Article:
In 45 of these, the leading candidates have had names that differ in the number of syllables they possess.
And in those 45 elections, the candidate with more syllables in his name has won 31 times out of 45 -- 69% of the time, in other words.
If a candidate were equally likely to win regardless of whether his name had more syllables than his opponent's, the probability of the candidate with more syllables winning 31 or more times out of 45 elections would be 0.008047180016, that is, about 0.8%. Click here to compute the probability.
Which by itself means very little, since one can always find coincidences in data, and correlation does not imply causality. On the other hand, social scientists think that results "significant" at a p level of .05 (5%) are worth talking about, so why not talk about this?
Besides, in this case, something more than coincidence may be at work.
First, single-syllable names carry baggage. They are almost always verbs or common nouns, and they often have unpleasant connotations. Consider Clay, Cox (cocks), Bush, Dole, and Gore as examples (Trump is an exception in generally having positive connotations.) In contrast, multi-syllable names are seldom common nouns or verbs. Taylor and Carter are the only multi-syllable presidential names that also function as common nouns or verbs in English, and Carter is but rarely used. Because a multi-syllable name usually has no common associations, it leaves the voter free to associate the name with whatever he likes.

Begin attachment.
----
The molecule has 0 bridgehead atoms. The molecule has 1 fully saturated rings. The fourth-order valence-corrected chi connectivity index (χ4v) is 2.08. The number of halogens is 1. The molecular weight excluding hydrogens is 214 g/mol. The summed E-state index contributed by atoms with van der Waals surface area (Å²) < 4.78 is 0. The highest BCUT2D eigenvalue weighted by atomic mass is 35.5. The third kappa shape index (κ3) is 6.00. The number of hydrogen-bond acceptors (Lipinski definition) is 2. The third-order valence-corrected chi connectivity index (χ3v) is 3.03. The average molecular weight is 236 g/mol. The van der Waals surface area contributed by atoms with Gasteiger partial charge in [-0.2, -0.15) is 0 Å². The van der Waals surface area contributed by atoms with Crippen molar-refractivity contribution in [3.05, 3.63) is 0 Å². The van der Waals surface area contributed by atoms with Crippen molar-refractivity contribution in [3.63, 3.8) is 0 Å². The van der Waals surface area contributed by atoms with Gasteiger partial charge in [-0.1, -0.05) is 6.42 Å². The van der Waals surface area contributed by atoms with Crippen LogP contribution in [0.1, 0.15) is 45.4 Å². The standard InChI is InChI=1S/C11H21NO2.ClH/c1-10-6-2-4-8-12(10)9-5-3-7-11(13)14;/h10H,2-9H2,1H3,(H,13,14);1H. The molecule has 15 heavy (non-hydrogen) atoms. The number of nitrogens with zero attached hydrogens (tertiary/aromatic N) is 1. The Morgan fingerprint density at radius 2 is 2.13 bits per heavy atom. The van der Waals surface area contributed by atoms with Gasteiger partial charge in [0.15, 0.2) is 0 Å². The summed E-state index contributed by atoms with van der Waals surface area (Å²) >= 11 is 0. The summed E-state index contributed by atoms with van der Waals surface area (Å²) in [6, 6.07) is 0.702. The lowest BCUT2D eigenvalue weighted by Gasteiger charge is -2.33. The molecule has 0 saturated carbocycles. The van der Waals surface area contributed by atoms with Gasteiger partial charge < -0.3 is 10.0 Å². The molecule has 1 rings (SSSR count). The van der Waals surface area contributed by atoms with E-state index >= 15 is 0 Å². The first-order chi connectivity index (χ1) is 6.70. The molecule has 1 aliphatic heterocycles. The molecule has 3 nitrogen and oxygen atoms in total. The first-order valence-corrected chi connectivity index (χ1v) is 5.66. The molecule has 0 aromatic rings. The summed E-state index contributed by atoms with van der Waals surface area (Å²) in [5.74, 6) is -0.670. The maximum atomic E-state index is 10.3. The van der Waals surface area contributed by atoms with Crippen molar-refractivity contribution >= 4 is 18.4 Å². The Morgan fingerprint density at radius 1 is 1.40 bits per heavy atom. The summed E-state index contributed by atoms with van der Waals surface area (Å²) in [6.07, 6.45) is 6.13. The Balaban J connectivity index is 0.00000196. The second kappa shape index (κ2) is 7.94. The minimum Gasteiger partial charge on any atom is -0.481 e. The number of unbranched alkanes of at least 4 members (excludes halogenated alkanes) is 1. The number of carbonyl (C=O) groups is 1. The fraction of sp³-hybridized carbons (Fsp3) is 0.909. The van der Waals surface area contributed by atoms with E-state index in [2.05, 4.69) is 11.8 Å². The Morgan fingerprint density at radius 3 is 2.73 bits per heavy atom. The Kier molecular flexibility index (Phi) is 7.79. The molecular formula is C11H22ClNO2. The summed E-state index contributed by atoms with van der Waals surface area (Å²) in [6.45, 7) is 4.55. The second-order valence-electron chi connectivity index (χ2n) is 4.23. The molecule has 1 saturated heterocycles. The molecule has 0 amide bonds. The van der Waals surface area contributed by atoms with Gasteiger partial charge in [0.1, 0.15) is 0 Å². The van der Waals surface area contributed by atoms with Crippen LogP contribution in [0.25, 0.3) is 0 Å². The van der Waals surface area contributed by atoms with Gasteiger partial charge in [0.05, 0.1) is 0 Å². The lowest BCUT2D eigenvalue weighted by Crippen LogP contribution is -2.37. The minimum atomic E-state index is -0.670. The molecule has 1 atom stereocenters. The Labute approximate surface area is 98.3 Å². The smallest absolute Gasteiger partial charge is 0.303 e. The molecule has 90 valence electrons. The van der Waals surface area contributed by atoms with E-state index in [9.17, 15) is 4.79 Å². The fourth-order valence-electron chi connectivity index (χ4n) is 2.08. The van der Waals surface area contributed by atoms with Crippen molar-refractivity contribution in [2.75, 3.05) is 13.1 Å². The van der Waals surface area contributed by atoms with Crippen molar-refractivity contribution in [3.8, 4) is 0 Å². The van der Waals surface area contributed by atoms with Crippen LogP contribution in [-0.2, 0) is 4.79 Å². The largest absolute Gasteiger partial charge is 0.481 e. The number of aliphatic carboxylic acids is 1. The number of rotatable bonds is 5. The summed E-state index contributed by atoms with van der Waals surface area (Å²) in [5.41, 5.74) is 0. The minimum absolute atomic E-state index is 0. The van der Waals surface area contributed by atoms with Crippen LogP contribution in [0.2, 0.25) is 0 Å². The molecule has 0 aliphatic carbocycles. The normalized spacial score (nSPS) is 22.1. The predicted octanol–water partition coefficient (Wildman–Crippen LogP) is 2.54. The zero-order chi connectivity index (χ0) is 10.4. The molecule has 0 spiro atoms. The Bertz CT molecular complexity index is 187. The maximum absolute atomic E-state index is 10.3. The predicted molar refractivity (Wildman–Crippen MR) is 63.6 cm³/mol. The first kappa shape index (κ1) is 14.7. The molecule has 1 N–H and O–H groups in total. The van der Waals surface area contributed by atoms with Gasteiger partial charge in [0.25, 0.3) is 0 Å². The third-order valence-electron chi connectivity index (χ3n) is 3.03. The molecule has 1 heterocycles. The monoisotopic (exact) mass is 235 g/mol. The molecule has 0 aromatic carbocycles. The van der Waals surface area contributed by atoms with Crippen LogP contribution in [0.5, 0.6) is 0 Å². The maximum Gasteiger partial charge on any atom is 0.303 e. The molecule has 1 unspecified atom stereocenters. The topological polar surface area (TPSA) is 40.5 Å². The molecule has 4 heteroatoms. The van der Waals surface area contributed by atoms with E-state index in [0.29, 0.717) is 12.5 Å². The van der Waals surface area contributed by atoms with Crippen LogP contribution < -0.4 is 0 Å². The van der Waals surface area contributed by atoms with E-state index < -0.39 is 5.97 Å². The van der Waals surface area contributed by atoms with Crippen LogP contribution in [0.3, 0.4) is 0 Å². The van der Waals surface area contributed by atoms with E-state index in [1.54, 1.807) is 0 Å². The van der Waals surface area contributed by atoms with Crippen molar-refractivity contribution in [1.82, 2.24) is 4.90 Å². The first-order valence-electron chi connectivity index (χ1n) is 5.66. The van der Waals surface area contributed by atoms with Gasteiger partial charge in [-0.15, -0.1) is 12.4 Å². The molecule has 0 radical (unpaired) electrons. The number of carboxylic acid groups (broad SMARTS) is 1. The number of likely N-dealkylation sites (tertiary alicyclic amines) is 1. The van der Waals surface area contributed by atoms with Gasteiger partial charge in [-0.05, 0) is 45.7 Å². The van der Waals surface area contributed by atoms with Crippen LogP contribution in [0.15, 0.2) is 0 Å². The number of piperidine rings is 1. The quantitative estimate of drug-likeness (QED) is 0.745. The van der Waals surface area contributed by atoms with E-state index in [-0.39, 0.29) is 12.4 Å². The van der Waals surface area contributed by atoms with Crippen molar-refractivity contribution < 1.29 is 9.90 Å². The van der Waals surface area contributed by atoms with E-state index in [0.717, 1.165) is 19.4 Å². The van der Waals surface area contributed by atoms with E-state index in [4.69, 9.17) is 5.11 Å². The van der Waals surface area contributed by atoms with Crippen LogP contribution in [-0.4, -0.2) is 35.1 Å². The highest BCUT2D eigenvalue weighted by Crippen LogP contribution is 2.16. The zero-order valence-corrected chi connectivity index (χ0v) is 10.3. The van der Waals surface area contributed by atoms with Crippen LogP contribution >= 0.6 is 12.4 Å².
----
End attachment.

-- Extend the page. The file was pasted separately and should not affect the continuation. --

Second, multi-syllable names are generally considered more aristocratic in their cadence. There are obvious exceptions to this rule -- Dukakis, which sounds alien and barbaric to a native English speaker, is the most notable.
People are rarely good judges of their own moods, emotions, and motives. So, if you asked people why they preferred Clinton to Bush or Dole, few would have answered "Because I liked his name better," but that might have been one of the reasons. If Clinton's name had been "Tree" or "Blood", he might still have been preferred to Bush and Dole, but presumably by a lesser margin.
Note on popular vs. electoral vote:
|Both candidates have the same number of syllables. (14)|
|WINNING candidate has more syllables than loser. (30)|
|LOSING candidate has more syllables than winner. (14)|
|Election Year||Winner||Loser||Winner syllables||Loser syllables|